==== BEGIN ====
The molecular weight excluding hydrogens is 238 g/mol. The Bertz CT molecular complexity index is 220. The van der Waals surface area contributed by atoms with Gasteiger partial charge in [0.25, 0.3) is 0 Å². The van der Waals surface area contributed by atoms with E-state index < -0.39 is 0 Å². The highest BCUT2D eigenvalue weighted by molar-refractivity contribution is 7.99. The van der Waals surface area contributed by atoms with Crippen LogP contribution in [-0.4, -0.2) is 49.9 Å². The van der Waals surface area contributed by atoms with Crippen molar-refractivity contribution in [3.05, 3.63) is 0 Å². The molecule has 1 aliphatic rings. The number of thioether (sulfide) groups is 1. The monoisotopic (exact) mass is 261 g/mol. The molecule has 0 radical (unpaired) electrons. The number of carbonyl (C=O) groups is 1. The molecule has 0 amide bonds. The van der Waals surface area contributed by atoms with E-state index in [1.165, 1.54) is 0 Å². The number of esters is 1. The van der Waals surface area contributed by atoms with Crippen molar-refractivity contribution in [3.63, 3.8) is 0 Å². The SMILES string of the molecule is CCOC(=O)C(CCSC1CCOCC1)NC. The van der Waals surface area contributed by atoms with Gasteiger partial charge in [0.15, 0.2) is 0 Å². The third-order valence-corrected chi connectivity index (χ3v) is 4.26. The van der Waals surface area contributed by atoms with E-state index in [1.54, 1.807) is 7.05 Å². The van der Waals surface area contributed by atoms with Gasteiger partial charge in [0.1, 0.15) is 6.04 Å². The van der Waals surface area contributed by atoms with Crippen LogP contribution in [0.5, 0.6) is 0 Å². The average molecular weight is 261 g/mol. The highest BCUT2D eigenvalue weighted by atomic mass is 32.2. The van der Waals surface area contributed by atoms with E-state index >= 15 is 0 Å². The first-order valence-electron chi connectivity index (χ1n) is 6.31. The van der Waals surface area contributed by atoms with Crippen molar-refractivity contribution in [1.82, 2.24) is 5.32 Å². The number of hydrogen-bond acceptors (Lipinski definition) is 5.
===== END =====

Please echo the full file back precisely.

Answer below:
The molecular weight excluding hydrogens is 238 g/mol. The Bertz CT molecular complexity index is 220. The van der Waals surface area contributed by atoms with Gasteiger partial charge in [0.25, 0.3) is 0 Å². The van der Waals surface area contributed by atoms with E-state index < -0.39 is 0 Å². The highest BCUT2D eigenvalue weighted by molar-refractivity contribution is 7.99. The van der Waals surface area contributed by atoms with Crippen LogP contribution in [-0.4, -0.2) is 49.9 Å². The van der Waals surface area contributed by atoms with Crippen molar-refractivity contribution in [3.05, 3.63) is 0 Å². The molecule has 1 aliphatic rings. The number of thioether (sulfide) groups is 1. The monoisotopic (exact) mass is 261 g/mol. The molecule has 0 radical (unpaired) electrons. The number of carbonyl (C=O) groups is 1. The molecule has 0 amide bonds. The van der Waals surface area contributed by atoms with E-state index in [1.165, 1.54) is 0 Å². The number of esters is 1. The van der Waals surface area contributed by atoms with Crippen molar-refractivity contribution in [3.63, 3.8) is 0 Å². The SMILES string of the molecule is CCOC(=O)C(CCSC1CCOCC1)NC. The van der Waals surface area contributed by atoms with Gasteiger partial charge in [0.15, 0.2) is 0 Å². The third-order valence-corrected chi connectivity index (χ3v) is 4.26. The van der Waals surface area contributed by atoms with E-state index in [1.54, 1.807) is 7.05 Å². The van der Waals surface area contributed by atoms with Gasteiger partial charge in [0.1, 0.15) is 6.04 Å². The van der Waals surface area contributed by atoms with Crippen LogP contribution in [0.5, 0.6) is 0 Å². The average molecular weight is 261 g/mol. The highest BCUT2D eigenvalue weighted by atomic mass is 32.2. The van der Waals surface area contributed by atoms with E-state index >= 15 is 0 Å². The first-order valence-electron chi connectivity index (χ1n) is 6.31. The van der Waals surface area contributed by atoms with Crippen molar-refractivity contribution in [1.82, 2.24) is 5.32 Å². The number of hydrogen-bond acceptors (Lipinski definition) is 5.